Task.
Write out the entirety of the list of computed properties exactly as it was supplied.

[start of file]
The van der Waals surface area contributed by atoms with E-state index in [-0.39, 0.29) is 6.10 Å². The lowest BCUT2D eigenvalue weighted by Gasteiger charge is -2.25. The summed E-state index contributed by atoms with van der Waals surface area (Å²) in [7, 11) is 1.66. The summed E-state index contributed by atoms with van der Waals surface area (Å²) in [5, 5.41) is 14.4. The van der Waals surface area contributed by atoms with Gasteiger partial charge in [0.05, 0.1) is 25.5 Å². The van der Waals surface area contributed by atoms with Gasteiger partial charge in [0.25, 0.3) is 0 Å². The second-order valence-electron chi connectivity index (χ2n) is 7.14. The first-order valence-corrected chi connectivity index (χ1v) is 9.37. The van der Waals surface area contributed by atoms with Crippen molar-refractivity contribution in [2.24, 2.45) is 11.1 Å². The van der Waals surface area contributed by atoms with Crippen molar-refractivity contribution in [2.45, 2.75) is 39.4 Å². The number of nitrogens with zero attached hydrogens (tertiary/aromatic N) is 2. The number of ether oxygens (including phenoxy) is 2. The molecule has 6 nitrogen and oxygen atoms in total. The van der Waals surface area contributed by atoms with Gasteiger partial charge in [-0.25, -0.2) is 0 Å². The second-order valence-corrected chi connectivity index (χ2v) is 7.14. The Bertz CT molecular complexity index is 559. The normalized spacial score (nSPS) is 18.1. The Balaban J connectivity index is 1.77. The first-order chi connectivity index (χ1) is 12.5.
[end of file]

The van der Waals surface area contributed by atoms with E-state index in [-0.39, 0.29) is 6.10 Å². The lowest BCUT2D eigenvalue weighted by Gasteiger charge is -2.25. The summed E-state index contributed by atoms with van der Waals surface area (Å²) in [7, 11) is 1.66. The summed E-state index contributed by atoms with van der Waals surface area (Å²) in [5, 5.41) is 14.4. The van der Waals surface area contributed by atoms with Gasteiger partial charge in [0.05, 0.1) is 25.5 Å². The van der Waals surface area contributed by atoms with Gasteiger partial charge in [0.25, 0.3) is 0 Å². The second-order valence-electron chi connectivity index (χ2n) is 7.14. The first-order valence-corrected chi connectivity index (χ1v) is 9.37. The van der Waals surface area contributed by atoms with Crippen molar-refractivity contribution in [2.24, 2.45) is 11.1 Å². The van der Waals surface area contributed by atoms with Crippen molar-refractivity contribution in [2.45, 2.75) is 39.4 Å². The number of nitrogens with zero attached hydrogens (tertiary/aromatic N) is 2. The number of ether oxygens (including phenoxy) is 2. The molecule has 6 nitrogen and oxygen atoms in total. The van der Waals surface area contributed by atoms with Gasteiger partial charge in [-0.25, -0.2) is 0 Å². The second-order valence-corrected chi connectivity index (χ2v) is 7.14. The Bertz CT molecular complexity index is 559. The normalized spacial score (nSPS) is 18.1. The Balaban J connectivity index is 1.77. The first-order chi connectivity index (χ1) is 12.5.